The “Mount Rushmore” of Hitchcock films to me has always been: Psycho, Vertigo, North by Northwest, and Rear Window. Seeing North by Northwest and Vertigo, I was not disappointed. But would the very basic plot stand up to the huge scale chase across Mount Rushmore or the church bell tower?
James Stewart is Jeff Jeffries, a world traveling photographer, who, thanks to an injury, is stuck in his room with only the antics of his neighbors to entertain him. However, along with the failing romances, musical parties, and near naked women exercising, he sees a failing marriage slowly escalate, until the wife disappears. Suspecting the husband of murder, he invites his police friend to investigate. After no evidence is found, he continues his search for clues enlisting his socialite girlfriend (Grace Kelly) and housekeeper (Thelma Ritter) to keep up the search.
Since there is only about 10 minutes of “action” so to speak, Rear Window is forced to rely mainly on suspense. Luckily, the man who is known for that skill was behind the camera. Using a giant set, reminiscent of a cuttaway dollhouse, Hitchcock is able to pump up the suspense at just the right time. When Kelly goes into enemy territory, we as the viewers, are just as helpless as Stewart is. In fact, the majority of the movie is played from Stewarts point of view, giving you exactly what he sees and hears, therefore you suspect the same things as Stewart does.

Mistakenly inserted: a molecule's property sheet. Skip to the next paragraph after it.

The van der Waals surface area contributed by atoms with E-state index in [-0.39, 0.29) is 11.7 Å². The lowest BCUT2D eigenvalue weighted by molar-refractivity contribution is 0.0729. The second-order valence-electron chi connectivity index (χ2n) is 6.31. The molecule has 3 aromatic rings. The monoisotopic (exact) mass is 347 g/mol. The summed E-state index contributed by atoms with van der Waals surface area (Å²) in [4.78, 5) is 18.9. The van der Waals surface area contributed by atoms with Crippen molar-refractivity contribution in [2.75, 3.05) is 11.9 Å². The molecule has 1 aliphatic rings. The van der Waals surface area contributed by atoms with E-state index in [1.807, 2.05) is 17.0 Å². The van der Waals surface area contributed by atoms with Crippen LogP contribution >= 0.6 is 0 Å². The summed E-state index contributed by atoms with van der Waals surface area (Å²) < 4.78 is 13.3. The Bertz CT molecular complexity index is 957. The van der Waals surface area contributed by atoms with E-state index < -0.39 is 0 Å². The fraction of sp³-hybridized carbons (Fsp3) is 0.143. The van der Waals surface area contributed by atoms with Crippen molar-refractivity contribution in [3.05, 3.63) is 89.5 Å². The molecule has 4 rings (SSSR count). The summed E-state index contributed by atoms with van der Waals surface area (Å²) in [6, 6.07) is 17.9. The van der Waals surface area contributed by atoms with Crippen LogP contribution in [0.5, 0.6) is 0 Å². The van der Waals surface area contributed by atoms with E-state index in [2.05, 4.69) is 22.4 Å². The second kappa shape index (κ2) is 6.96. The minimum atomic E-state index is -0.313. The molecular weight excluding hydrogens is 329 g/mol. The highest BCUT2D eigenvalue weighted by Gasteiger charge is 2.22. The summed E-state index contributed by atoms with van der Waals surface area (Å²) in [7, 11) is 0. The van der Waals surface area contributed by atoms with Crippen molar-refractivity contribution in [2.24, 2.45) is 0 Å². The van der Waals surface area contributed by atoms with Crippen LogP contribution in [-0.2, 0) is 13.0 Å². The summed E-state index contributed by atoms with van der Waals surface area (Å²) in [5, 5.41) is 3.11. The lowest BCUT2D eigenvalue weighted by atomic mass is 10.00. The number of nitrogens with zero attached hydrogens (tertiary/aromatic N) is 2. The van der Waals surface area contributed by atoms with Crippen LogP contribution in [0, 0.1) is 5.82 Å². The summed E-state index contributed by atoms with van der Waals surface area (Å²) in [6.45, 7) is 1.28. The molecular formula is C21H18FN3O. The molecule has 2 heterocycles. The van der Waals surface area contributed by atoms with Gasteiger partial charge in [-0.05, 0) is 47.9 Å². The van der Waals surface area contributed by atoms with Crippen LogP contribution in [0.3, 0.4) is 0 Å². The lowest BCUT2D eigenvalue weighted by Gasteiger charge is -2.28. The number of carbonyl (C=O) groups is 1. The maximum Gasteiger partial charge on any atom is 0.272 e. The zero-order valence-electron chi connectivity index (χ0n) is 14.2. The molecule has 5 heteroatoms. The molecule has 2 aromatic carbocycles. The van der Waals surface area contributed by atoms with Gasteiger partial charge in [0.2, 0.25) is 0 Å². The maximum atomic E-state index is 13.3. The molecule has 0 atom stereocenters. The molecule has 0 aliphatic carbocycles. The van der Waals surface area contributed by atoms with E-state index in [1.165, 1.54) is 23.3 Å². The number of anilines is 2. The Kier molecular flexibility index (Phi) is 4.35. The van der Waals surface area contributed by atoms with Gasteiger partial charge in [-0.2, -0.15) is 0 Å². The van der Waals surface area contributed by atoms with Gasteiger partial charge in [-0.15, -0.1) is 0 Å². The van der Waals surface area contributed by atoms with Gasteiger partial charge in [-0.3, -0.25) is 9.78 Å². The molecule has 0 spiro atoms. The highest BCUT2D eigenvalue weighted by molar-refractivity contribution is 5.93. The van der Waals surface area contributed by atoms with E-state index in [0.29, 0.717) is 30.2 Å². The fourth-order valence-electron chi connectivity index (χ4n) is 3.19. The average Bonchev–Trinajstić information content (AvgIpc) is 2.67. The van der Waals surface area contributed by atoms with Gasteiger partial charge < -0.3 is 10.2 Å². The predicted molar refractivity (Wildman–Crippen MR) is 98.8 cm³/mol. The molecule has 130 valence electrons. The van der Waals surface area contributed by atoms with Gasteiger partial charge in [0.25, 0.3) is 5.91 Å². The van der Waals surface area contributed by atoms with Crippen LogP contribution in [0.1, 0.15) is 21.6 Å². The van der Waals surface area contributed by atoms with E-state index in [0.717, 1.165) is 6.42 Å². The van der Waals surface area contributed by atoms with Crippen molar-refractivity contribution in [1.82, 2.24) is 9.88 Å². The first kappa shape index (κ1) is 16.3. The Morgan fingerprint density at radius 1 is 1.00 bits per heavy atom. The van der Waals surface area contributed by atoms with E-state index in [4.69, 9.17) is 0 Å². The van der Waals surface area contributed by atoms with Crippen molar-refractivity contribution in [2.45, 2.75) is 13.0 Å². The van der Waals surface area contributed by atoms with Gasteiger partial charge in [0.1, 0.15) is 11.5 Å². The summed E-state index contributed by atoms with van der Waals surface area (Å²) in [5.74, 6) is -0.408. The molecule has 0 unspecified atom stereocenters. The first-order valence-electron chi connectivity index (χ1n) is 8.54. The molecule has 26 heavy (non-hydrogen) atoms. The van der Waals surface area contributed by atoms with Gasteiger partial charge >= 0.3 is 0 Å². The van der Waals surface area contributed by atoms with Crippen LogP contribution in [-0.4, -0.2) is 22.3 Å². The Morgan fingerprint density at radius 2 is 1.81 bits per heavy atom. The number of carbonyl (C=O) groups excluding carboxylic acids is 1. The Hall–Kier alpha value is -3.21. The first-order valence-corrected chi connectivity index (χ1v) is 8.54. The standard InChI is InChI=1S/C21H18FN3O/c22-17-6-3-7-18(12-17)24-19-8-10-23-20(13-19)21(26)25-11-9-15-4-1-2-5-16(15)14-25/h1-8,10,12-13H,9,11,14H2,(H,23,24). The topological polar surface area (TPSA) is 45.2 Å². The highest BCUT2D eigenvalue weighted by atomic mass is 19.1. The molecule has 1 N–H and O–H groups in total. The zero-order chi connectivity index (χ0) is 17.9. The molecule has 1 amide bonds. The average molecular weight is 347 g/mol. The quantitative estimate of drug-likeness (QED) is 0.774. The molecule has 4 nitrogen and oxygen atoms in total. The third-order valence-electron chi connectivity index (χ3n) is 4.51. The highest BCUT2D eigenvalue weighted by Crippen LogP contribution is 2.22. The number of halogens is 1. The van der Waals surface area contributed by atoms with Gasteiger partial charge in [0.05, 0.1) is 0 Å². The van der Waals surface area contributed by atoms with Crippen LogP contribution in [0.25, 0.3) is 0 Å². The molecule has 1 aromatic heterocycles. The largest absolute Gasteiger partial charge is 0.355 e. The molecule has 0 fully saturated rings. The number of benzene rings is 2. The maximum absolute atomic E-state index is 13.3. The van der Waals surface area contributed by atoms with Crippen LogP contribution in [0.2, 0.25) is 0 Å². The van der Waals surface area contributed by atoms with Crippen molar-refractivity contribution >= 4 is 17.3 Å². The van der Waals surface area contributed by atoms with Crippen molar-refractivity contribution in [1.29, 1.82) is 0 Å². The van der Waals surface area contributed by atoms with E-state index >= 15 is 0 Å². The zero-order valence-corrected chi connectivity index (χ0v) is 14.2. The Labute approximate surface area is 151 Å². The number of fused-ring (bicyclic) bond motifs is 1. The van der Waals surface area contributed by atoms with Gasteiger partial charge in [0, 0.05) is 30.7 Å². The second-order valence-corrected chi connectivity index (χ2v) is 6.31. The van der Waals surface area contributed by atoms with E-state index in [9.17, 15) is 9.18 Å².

Add a racy Kelly, and a perfect Raymond Burr as the slightly off neighbor, and you have a Hitchcock classic. It, for me, is not on the same level as North by Northwest or Vertigo, but Rear Windows still stands as a piece of suspenseful art.